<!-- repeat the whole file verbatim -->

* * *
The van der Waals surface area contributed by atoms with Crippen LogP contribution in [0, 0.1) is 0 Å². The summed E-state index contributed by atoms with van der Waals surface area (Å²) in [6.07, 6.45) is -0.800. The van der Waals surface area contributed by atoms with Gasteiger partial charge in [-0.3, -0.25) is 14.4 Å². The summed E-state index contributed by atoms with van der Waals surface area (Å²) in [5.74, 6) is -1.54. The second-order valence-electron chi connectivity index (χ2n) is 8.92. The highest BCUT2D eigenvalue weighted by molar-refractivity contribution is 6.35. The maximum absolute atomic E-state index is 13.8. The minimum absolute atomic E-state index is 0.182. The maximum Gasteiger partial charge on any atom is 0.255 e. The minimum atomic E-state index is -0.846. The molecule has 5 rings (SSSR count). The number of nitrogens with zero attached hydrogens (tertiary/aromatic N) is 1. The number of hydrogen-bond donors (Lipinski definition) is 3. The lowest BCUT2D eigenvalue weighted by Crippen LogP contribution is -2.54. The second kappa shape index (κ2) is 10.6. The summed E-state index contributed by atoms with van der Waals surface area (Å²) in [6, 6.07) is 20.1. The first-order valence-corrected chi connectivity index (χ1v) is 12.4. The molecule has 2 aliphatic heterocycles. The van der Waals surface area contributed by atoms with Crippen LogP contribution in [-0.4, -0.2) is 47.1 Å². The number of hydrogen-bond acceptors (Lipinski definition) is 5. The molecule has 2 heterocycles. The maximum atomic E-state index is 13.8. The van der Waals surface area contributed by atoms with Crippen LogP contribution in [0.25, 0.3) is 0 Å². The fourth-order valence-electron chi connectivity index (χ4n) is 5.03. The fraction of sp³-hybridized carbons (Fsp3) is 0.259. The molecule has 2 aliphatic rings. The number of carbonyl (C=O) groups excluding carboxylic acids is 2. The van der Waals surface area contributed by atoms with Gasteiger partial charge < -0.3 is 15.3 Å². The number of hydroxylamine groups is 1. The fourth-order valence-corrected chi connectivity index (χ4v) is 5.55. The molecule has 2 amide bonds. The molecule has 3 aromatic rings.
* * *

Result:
The van der Waals surface area contributed by atoms with Crippen LogP contribution in [0, 0.1) is 0 Å². The summed E-state index contributed by atoms with van der Waals surface area (Å²) in [6.07, 6.45) is -0.800. The van der Waals surface area contributed by atoms with Gasteiger partial charge in [-0.3, -0.25) is 14.4 Å². The summed E-state index contributed by atoms with van der Waals surface area (Å²) in [5.74, 6) is -1.54. The second-order valence-electron chi connectivity index (χ2n) is 8.92. The highest BCUT2D eigenvalue weighted by molar-refractivity contribution is 6.35. The maximum absolute atomic E-state index is 13.8. The minimum absolute atomic E-state index is 0.182. The maximum Gasteiger partial charge on any atom is 0.255 e. The minimum atomic E-state index is -0.846. The molecule has 5 rings (SSSR count). The number of nitrogens with zero attached hydrogens (tertiary/aromatic N) is 1. The number of hydrogen-bond donors (Lipinski definition) is 3. The lowest BCUT2D eigenvalue weighted by Crippen LogP contribution is -2.54. The second kappa shape index (κ2) is 10.6. The summed E-state index contributed by atoms with van der Waals surface area (Å²) in [6, 6.07) is 20.1. The first-order valence-corrected chi connectivity index (χ1v) is 12.4. The molecule has 2 aliphatic heterocycles. The van der Waals surface area contributed by atoms with Crippen LogP contribution in [-0.4, -0.2) is 47.1 Å². The number of hydrogen-bond acceptors (Lipinski definition) is 5. The molecule has 2 heterocycles. The maximum atomic E-state index is 13.8. The van der Waals surface area contributed by atoms with Crippen LogP contribution in [0.25, 0.3) is 0 Å². The fourth-order valence-electron chi connectivity index (χ4n) is 5.03. The fraction of sp³-hybridized carbons (Fsp3) is 0.259. The molecule has 2 aliphatic rings. The number of carbonyl (C=O) groups excluding carboxylic acids is 2. The van der Waals surface area contributed by atoms with Gasteiger partial charge < -0.3 is 15.3 Å². The number of hydroxylamine groups is 1. The fourth-order valence-corrected chi connectivity index (χ4v) is 5.55. The molecule has 2 amide bonds. The molecule has 3 aromatic rings.